ROME – In the latest sign of tension between Israel and Catholic leaders over the conflict in Gaza, the Israeli embassy to the Holy See has blasted a recent statement from a commission representing Church leaders in the Holy Land denying that Israel’s offensive can be described as a “just war.”

“It should be lamented that a group of people from the Catholic Church has decided to issue a document that, using religious pretext and linguistic stunts, does nothing else than de facto objecting [to] Israel’s right to defend itself from its enemies’ declared intentions to put an end to its existence,” the July 2 Israeli press release said.

The protest came in response to a statement from the Justice and Peace Commission of the Holy Land, which is sponsored by the Assembly of the Catholic Ordinaries of the Holy Land, bringing together the Latin, Greek Melkite, Maronite, Armenian, Syriac and Chaldean Catholic leadership of Israel, Palestine, Jordan and Cyprus.

The president of the assembly is Cardinal Pierbattista Pizzaballa, the Latin patriarch of Jerusalem who’s considered a key adviser to Pope Francis and the Vatican on Middle Eastern affairs.

The commission’s statement, titled “Just War?”, amounts to a stinging criticism of the Israeli military operation on the Gaza Strip.

“We are outraged that political actors in Israel and abroad are mobilizing the theory of ‘just war’ in order to perpetuate and legitimate the ongoing war in Gaza,” it reads. “This theory is being used in a way in which it was never intended: to justify the death of tens of thousands, our friends and our neighbors.”

“There are those pretending that the war follows the rules of ‘proportionality’ by arguing that a war that continues until the bitter end might save the lives of Israelis in the future, therefore balancing the scales of the thousands of Palestinian lives being lost in the present,” the statement asserts. “In doing so, they privilege the security of hypothetical people in the future over the lives of living and breathing human beings who are being killed every day.”

“In short,” the commission said, “the manipulation of the language of just war theory is not only about words: it is having tangible, fatal results.”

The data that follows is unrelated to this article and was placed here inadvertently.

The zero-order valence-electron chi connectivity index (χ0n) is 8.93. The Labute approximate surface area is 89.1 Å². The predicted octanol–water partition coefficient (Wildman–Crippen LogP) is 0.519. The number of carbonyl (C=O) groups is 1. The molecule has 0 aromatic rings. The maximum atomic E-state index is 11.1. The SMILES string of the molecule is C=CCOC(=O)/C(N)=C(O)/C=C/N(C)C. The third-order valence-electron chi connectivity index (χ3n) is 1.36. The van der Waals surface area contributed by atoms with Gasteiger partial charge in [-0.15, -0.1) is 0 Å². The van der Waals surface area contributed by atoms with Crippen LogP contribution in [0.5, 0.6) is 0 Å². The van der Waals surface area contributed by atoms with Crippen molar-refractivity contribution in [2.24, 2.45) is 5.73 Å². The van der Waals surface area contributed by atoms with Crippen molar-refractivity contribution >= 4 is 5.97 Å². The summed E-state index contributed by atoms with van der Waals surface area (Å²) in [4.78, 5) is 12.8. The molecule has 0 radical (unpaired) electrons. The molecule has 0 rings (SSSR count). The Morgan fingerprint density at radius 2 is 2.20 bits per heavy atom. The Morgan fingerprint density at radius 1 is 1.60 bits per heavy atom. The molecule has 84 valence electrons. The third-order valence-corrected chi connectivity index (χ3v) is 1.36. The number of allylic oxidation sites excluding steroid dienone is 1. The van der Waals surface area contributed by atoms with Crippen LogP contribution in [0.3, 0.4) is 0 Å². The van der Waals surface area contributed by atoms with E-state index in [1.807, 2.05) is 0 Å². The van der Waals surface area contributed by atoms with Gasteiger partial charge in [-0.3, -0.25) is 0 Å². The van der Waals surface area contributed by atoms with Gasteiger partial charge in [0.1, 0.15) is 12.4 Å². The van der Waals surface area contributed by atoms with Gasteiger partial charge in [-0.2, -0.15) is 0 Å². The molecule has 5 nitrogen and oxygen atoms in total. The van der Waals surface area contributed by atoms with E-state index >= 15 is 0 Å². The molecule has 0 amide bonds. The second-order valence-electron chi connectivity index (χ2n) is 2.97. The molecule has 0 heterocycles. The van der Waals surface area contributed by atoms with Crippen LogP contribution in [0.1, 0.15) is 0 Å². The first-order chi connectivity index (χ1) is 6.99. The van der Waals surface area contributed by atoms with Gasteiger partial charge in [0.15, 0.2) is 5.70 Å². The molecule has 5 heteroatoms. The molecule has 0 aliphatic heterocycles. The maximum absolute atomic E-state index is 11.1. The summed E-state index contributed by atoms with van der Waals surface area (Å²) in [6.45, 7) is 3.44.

In response, the Israeli embassy’s press release made four assertions about the ongoing conflict.

First, it asserts that the lone objective of the incursion is “to end Hamas rule in this territory” and to ensure that terrorist attacks such as the Oct. 7 assault which triggered the conflict do not happen again.

Second, the embassy claims that the Justice and Peace Commission engaged in “a false symmetry” by equating Hamas’s strategy of putting non-combatants at risk by deliberating embedding its forces in civilian areas with Israel’s efforts to protect civilian populations.

Third, the embassy says that the sense in which the commission uses the term “just war” is not consistent with international law, with which Israel seeks to comply. (The commission’s statement is largely focused on the concept of a “just war” in Catholic social teaching, originally rooted in concepts developed by St. Augustine and St. Thomas Aquinas.)

Fourth, the embassy insists that calling the conflict a “war in Gaza” is inaccurate, since Israeli is also facing attacks from Lebanon, Syria, Yemen and Iran.

“Hence the title ‘The war against Israel’s existence’ will describe last 9 months’ events far more realistically,” the press release says.

The exchange over the concept of a “just war” is the latest chapter in what has been a mounting clash between Catholic leaders, including senior Vatican officials, and Israeli leaders over the moral legitimacy of the conflict in Gaza.

In May, for example, Israeli Ambassador Raphael Schutz objected both to an essay published by L’Osservatore Romano, the Vatican newspaper, asserting that Zionism has roots in European colonialism, and also to a summit of Nobel Peace Prize winners hosted by the Vatican in which Yemeni journalist and human rights activist Tawakkol Karman referred to the Israeli offensive as “ethnic cleansing” and “genocide.”

In January, Rome’s Chief Rabbi Riccardo di Segni used an address at the Jesuit-sponsored Gregorian University to assert that the tensions over Gaza have contributed to a “crisis” in Jewish-Catholic relations.

The new statement from the Israel embassy comes as Schutz is preparing to step down as the country’s ambassador to the Vatican, a role he’s held since 2021. He is the eighth Israeli envoy to the Holy Seer since diplomatic relations were launched in 1993.

The back-and-forth also comes against the backdrop of a new Israeli offensive in the southern part of the Gaza Strip, amid new evacuation orders issued by Israeli forces believed to have affected as many as 250,000 Palestinians in the targeted areas.

Israel has accused Hamas of “systematically violating international law while using civilian infrastructure and the civilian population as human shields” during the assault.